Harry Cohen: To ask the Parliamentary Secretary, Department for Constitutional Affairs what representations he has received from the European Commission on Directive 95/46/EC and the Data Protection Act 1998. 
Mr. Leslie: The European Commission has completed its initial consideration of the way in which all Member States have implemented the Data Protection Directive. The Commission has communicated its views on the UK's implementation to the Government. These views are now being considered and will be the subject of further discussion with the Commission.
Mr. Djanogly: To ask the Parliamentary Secretary, Department for Constitutional Affairs how many of the appeals in asylum cases for which legal aid had been provided failed in each year since 1997; and for what reasons. 
Mr. Lammy: Information on asylum appeal outcomes from 1997 is published in the Home Office annual statistical bulletin Asylum Statistics United Kingdom. Copies are available in the Library of the House. Information on asylum appeal outcomes since 2002 is published quarterly.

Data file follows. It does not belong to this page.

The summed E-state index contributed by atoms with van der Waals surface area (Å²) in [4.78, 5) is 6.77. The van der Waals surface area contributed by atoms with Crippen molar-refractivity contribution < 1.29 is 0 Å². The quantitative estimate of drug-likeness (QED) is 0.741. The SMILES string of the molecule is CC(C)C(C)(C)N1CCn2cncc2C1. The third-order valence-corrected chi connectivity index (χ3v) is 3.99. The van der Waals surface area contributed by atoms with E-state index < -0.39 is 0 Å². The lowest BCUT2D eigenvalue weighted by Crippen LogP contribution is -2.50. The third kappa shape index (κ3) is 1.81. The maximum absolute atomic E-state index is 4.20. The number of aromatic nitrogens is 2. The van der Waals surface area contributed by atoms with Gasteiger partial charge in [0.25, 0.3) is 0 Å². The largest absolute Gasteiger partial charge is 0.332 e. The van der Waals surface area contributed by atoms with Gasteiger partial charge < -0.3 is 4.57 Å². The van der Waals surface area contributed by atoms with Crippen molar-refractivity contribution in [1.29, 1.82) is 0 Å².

Before January 2000 public funding was not available for representation at immigration and asylum appeals. We are currently establishing systems to record how many of the applications funded by legal aid are successful. The reasons for the dismissal of an appeal are not recorded centrally.
To ask the Parliamentary Secretary, Department for Constitutional Affairs how much of the
1 Sept 2004 : Column 727W
Community Legal Service budget for 200405 is designated to each area of activity, expressed (a) as a proportion and (b) in monetary value. 
|CLS Budget||Resource (£ million)||Percentage|
Harry Cohen: To ask the Parliamentary Under-Secretary of State, Department for Constitutional Affairs, if he will publish a data-sharing bill; and how his data-sharing policy takes account of (a) the proposed identity card and (b) the population register being established by the Registrar General.